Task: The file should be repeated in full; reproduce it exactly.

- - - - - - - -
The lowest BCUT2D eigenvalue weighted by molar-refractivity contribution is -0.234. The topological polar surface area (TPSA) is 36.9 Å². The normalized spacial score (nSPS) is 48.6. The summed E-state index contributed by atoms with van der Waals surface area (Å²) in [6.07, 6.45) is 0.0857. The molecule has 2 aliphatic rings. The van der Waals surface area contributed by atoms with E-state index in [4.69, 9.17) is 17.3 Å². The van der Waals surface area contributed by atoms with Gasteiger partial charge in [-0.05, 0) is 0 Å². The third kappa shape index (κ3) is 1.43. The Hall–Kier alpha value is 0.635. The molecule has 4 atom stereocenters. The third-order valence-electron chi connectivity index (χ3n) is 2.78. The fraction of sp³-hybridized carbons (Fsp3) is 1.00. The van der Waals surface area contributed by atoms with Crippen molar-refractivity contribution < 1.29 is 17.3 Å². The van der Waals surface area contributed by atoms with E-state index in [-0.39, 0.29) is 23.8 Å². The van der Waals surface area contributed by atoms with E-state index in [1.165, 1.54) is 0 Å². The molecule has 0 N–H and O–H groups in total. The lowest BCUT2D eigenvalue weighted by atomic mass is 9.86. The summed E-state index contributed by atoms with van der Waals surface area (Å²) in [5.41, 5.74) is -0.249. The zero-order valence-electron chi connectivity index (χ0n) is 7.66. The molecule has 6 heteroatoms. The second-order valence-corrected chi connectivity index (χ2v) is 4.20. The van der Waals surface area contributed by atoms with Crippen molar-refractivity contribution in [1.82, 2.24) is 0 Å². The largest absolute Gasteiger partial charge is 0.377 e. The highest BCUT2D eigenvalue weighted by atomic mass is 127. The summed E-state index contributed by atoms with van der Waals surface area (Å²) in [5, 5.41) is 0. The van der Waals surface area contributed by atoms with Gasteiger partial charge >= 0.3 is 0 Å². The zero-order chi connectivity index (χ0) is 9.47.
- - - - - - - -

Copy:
The lowest BCUT2D eigenvalue weighted by molar-refractivity contribution is -0.234. The topological polar surface area (TPSA) is 36.9 Å². The normalized spacial score (nSPS) is 48.6. The summed E-state index contributed by atoms with van der Waals surface area (Å²) in [6.07, 6.45) is 0.0857. The molecule has 2 aliphatic rings. The van der Waals surface area contributed by atoms with E-state index in [4.69, 9.17) is 17.3 Å². The van der Waals surface area contributed by atoms with Gasteiger partial charge in [-0.05, 0) is 0 Å². The third kappa shape index (κ3) is 1.43. The Hall–Kier alpha value is 0.635. The molecule has 4 atom stereocenters. The third-order valence-electron chi connectivity index (χ3n) is 2.78. The fraction of sp³-hybridized carbons (Fsp3) is 1.00. The van der Waals surface area contributed by atoms with Crippen molar-refractivity contribution < 1.29 is 17.3 Å². The van der Waals surface area contributed by atoms with E-state index in [-0.39, 0.29) is 23.8 Å². The van der Waals surface area contributed by atoms with E-state index in [1.165, 1.54) is 0 Å². The molecule has 0 N–H and O–H groups in total. The lowest BCUT2D eigenvalue weighted by atomic mass is 9.86. The summed E-state index contributed by atoms with van der Waals surface area (Å²) in [5.41, 5.74) is -0.249. The zero-order valence-electron chi connectivity index (χ0n) is 7.66. The molecule has 6 heteroatoms. The second-order valence-corrected chi connectivity index (χ2v) is 4.20. The van der Waals surface area contributed by atoms with Crippen molar-refractivity contribution in [1.82, 2.24) is 0 Å². The largest absolute Gasteiger partial charge is 0.377 e. The highest BCUT2D eigenvalue weighted by atomic mass is 127. The summed E-state index contributed by atoms with van der Waals surface area (Å²) in [5, 5.41) is 0. The van der Waals surface area contributed by atoms with Gasteiger partial charge >= 0.3 is 0 Å². The zero-order chi connectivity index (χ0) is 9.47.